The latest portion of the Sunshine State Survey is out and focuses on education, transportation and health.
The survey is a joint effort by University of South Florida political scientist Susan MacManus and research firm Nielsen.
A key finding was that more than half of Floridians surveyed support trained staff being allowed to carry guns at public schools.
WUSF went to downtown Tampa during the lunch hour to locals about the results:
"I feel that if they’re trained then they should be able to carry it because you have untrained people carrying weapons and bringing them into schools and shooting people,” said Tampa resident Jermaine Barrett.
"I think somebody should be there because you can't have a cop everywhere all the time,” said Tampa resident Dominic Pafundi.
"The less firearms out there, the better,” said Tampa resident Fran Lavandara. “Teachers aren't infallible and they have tempers and some of them are dealing with very difficult children and I think it's a recipe for disaster."
Another finding is that 76 percent of Floridians surveyed think universities should not support study abroad programs in countries with known terrorist activity.
“I don't think we need kids over in countries that aren't secure,” said Tampa resident Fran Lavandara.
"It should be up to the student if they really want to go, it might not be too bright in my opinion, but it's their choice,” said Tampa resident Dominic Pafundi.
"I feel like it's ultimately the student's choice to go into those countries if they so desire to so I'm not necessarily opposed to it,” said Bradenton resident Tyler Wolf.
Other findings from this portion of the survey:
- State Going in Right/Wrong Direction Requiring Elementary Schools to Have 20 Minutes of Recess Daily - More than 80 percent of Floridians believe ordering elementary schools to have 20 minutes of recess daily is moving in the “right direction.” Only 5 percent opposed and 14 percent did not express an opinion.
- State Going in Right/Wrong Direction Imposing Heavier Fines for Texting When Driving – 87 percent of Florida adults view imposing heavier fines for texting while driving as moving the state in the “right direction” and only 7 percent see it going in the “wrong direction.”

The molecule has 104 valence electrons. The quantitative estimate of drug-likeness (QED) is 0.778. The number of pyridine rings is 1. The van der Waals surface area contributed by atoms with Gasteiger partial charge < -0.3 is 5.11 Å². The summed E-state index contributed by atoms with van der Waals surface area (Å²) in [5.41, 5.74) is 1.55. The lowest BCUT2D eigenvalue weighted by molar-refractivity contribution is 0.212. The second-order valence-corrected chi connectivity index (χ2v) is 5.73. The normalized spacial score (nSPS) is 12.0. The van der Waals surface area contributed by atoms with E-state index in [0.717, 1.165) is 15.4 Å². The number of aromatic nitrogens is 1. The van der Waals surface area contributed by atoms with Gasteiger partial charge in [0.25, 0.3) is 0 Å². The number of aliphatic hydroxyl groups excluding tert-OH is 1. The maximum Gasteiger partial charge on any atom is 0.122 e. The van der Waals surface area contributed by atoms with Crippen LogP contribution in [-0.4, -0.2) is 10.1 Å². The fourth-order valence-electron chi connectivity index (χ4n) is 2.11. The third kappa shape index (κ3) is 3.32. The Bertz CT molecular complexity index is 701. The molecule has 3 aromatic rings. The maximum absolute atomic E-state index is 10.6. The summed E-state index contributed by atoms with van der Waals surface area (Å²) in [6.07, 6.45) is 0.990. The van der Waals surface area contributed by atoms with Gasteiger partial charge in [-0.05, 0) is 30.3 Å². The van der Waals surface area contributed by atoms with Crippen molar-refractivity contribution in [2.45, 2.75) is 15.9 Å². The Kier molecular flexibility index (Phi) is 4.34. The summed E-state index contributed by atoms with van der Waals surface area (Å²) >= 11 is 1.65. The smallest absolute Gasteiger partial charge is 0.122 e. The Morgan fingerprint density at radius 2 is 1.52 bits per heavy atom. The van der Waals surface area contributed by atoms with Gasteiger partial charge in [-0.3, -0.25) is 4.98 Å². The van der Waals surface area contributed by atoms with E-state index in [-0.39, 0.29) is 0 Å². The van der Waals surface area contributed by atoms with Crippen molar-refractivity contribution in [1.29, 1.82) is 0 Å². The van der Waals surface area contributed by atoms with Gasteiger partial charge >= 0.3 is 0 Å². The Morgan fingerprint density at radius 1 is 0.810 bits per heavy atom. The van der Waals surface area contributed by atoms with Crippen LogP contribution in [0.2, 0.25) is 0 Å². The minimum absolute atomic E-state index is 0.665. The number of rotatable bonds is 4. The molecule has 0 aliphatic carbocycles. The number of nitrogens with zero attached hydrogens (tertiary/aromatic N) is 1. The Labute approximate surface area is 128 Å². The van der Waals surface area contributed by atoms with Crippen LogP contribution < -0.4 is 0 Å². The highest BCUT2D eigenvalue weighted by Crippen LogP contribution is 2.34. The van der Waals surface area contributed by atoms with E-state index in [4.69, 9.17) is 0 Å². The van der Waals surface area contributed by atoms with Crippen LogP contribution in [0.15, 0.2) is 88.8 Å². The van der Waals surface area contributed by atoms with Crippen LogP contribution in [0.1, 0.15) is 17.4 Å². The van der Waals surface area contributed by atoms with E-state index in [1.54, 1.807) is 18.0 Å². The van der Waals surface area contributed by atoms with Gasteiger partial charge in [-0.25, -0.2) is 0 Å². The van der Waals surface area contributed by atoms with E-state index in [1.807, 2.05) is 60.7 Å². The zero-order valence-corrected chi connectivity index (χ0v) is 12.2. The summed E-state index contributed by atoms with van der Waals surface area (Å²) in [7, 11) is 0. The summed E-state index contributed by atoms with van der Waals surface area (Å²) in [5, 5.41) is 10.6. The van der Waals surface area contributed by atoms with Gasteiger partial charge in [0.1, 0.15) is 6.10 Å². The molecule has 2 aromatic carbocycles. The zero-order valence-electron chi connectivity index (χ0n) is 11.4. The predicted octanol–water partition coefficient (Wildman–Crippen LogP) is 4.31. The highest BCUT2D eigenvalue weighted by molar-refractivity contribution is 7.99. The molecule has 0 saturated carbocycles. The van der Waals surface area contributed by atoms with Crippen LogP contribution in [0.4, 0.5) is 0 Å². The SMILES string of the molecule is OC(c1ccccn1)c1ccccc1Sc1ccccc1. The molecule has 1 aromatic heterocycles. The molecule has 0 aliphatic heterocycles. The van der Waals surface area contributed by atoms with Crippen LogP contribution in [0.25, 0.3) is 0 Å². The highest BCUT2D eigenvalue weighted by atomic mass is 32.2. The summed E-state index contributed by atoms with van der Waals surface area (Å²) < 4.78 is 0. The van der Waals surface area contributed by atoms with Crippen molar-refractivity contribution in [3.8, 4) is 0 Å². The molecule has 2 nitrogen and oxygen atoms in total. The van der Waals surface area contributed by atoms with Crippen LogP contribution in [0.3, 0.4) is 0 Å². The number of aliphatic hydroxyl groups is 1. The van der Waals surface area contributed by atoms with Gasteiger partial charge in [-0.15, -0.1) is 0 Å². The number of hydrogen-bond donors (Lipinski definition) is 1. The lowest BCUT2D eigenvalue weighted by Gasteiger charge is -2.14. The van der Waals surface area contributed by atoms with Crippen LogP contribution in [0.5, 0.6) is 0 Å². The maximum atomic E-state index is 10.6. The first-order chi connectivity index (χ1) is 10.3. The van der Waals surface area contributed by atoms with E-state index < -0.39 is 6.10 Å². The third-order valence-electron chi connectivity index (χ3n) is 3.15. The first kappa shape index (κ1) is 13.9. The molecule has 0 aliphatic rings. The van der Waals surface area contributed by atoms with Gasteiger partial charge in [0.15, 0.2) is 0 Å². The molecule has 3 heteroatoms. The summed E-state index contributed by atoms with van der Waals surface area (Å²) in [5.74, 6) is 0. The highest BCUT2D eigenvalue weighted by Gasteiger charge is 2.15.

- State Going in Right/Wrong Direction Creating More Urban Highway Toll Lanes – The change is seen as going in the “right direction” by 30 percent of Floridians while 20 percent have no opinion.
- Improving Traffic Flow – Synchronization of traffic lights identified as the top priority in improving traffic flow (40 percent) followed by building more lanes (23 percent). Improving the bus system was preferred by 14 percent and building light rail was 13 percent with light rail favored by residents of the Tampa Bay, Orlando, and Miami/Ft. Lauderdale areas.
- State Performance Ensuring Safe Drinking Water – 52 percent of the state’s population gives the state either “good” or “excellent” marks for ensuring safe drinking water. Only 17 percent rate as “poor” and 28 percent rate as “fair.”
- State Going in Right/Wrong Direction Banning Use of Smokeless Tobacco and E-Cigarettes in Public Places – 54 percent of Florida adults see the state going in the “right direction” by banning use of smokeless tobacco and e-cigarettes in smoke-free public places.
- State Going in Right/Wrong Direction Increasing Smoking Age from 18 to 21 – 57 percent see increasing the smoking to age to 21 as a move in the “right direction” compared to 22 percent as seeing the state moving in the “wrong direction.”
- Using Government Money to Build/Renovate Private Sports Facilities – More than 80 percent of Floridians oppose using government money to renovate sports facilities used by privately-owned teams.
- State Going in Right/Wrong Direction Regulating Fantasy Sports as Gambling– Four out of 10 Floridians do not have an opinion on regulating fantasy sports as gambling which indicates a high level of unfamiliarity with the issue. Increasing regulation was seen as going in the “wrong direction” by 36 percent and 24 percent see it as going in the “right direction.”
The seven most-cited issues in the survey this year are economy and jobs, environment, crime and policing, education and schools, health care, government officials and immigration.
The next set of survey results is scheduled to be released on Tuesday, Oct. 2.
That portion will focus on trust in government, state leadership and livability in Florida.
Results of this survey are based on 1,248 telephone interviews conducted by The Nielsen Company Sept. 1-19, 2016 with a random sample of adults, aged 18 and older, residing in Florida households.